Where To Invade Next

 

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Being a true patriot, Michael Moore sets out to shame his country - again.

 

Where To Invade Next


 

Michael Moore, who has played a significant role in making documentary films commercially viable in cinemas, had been silent for six years prior to making this, his eighth feature. Some have acclaimed it as a return to form, but I feel that his desire to hang on to the persona that made his name has led Moore into making a film less compelling than it should have been.

 

In this indulgently overlong movie (virtually two hours in length) Moore travels the world, visiting Italy, France, Finland, Slovenia, Germany, Portugal, Norway, Tunisia and Iceland. His aim, he says, was to pick the flowers not the weeds, so it is quite valid for him to concentrate on positive elements in each country. Attitudes to education, equally opportunities for women, generous and considerate treatment of employees and the view that the prime purpose of prison is rehabilitation are among the issues that are raised and what Moore sees as uniting them is the fact that all fit in with the traditional beliefs fostered in America but no longer reflect what is to be found in America itself.

 

This is a valuable liberal essay but, not wholly because of some sequences being overextended, the parts are stronger than the whole. Moore, a regular on-screen presence in his films, is keen to amuse his audience as of old, but here it leads to a tiresome whimsy based on the notion that Moore is invading each country that he visits so that he can plant the American flag before he leaves. The German footage doesn't sidestep Hitler and in Norway reference is made to the tragic killings there in 2011, but early on we find Moore making jokes in a tragic context and the music used frequently indulges the banal. Despite the seriousness of what is being said, Moore characteristically embroiders his finale with a clip from The Wizard of Oz and a song from Ethel Merman. Indeed it hardly seems parodic when much earlier the Italian footage is accompanied by La Donna è Mobile and by Volare. The razzmatazz is more irritating than amusing, but ultimately the importance of these lessons for America wins the day. It’s just a pity that Moore’s approach, more than a little self-congratulatory, means that the ideas expressed have to fight to emerge as strongly as they deserve.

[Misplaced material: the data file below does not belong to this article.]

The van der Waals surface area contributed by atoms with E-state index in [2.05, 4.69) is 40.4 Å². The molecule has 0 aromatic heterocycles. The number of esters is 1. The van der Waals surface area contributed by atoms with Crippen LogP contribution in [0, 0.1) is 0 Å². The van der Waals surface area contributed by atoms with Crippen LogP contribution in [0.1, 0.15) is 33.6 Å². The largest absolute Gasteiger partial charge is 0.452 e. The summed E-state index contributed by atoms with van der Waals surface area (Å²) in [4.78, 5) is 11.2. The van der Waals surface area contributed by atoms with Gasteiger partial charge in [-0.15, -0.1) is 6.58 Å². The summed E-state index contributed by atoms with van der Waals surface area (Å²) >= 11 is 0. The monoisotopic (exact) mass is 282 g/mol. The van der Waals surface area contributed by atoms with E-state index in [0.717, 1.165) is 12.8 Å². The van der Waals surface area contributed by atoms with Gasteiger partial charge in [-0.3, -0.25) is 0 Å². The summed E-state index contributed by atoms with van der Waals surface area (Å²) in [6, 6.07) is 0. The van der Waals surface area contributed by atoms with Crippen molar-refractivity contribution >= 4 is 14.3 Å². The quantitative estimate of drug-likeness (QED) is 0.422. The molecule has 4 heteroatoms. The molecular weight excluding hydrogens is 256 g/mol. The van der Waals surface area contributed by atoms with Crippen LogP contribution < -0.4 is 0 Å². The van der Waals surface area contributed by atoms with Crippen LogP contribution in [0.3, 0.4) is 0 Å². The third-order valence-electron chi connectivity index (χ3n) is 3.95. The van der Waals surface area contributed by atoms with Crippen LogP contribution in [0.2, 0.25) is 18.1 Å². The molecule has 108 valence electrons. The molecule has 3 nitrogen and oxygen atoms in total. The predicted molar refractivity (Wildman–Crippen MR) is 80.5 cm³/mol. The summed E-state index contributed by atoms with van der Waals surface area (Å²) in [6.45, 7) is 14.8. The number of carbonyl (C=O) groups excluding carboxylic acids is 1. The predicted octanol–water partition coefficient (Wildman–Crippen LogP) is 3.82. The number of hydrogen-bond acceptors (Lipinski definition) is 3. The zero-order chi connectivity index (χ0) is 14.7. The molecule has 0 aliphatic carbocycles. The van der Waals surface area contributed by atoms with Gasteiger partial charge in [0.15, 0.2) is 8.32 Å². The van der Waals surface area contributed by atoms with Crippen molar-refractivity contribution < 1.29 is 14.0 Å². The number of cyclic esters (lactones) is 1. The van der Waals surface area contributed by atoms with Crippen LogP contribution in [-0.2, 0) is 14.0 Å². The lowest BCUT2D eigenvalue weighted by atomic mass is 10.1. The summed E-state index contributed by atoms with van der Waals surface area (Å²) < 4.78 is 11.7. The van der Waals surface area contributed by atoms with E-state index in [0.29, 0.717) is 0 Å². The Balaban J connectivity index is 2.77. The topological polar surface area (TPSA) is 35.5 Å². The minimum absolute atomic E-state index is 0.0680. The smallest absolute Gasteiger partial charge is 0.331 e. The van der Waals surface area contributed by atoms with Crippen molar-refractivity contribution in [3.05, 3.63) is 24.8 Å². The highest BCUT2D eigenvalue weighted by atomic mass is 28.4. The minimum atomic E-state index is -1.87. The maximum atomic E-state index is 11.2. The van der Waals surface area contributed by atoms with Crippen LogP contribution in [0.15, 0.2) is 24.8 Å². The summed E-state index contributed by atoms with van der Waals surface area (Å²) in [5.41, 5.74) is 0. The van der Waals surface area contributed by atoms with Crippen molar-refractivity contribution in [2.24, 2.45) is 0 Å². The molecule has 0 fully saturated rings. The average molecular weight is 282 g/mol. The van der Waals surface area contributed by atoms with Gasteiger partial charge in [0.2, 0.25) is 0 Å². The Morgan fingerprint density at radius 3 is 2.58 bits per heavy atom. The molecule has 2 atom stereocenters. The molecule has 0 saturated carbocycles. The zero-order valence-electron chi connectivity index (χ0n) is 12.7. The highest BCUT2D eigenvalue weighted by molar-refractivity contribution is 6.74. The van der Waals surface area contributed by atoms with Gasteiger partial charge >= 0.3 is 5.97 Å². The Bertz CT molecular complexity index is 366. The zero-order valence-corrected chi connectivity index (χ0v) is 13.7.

MANSEL STIMPSON

 

Featuring: Michael Moore, Krista Kiuru, Tim Walker, Dr Nuno Capaz, Vigdís Finnbogadóttir, Halla Tómasdóttir.

 

Dir Michael Moore, Pro Carl Deal, Tia Lessin, Michael Moore, Ph Richard Rowley and Jayme Roy, Ed Pablo Proenza, Todd Woody Richman and Tyler H. Walk.

 

Dog Eat Dog Films/IMG Films/North End Films-Dogwoof.
116 mins. USA. 2015. Rel: 10 June 2016. Cert. 15.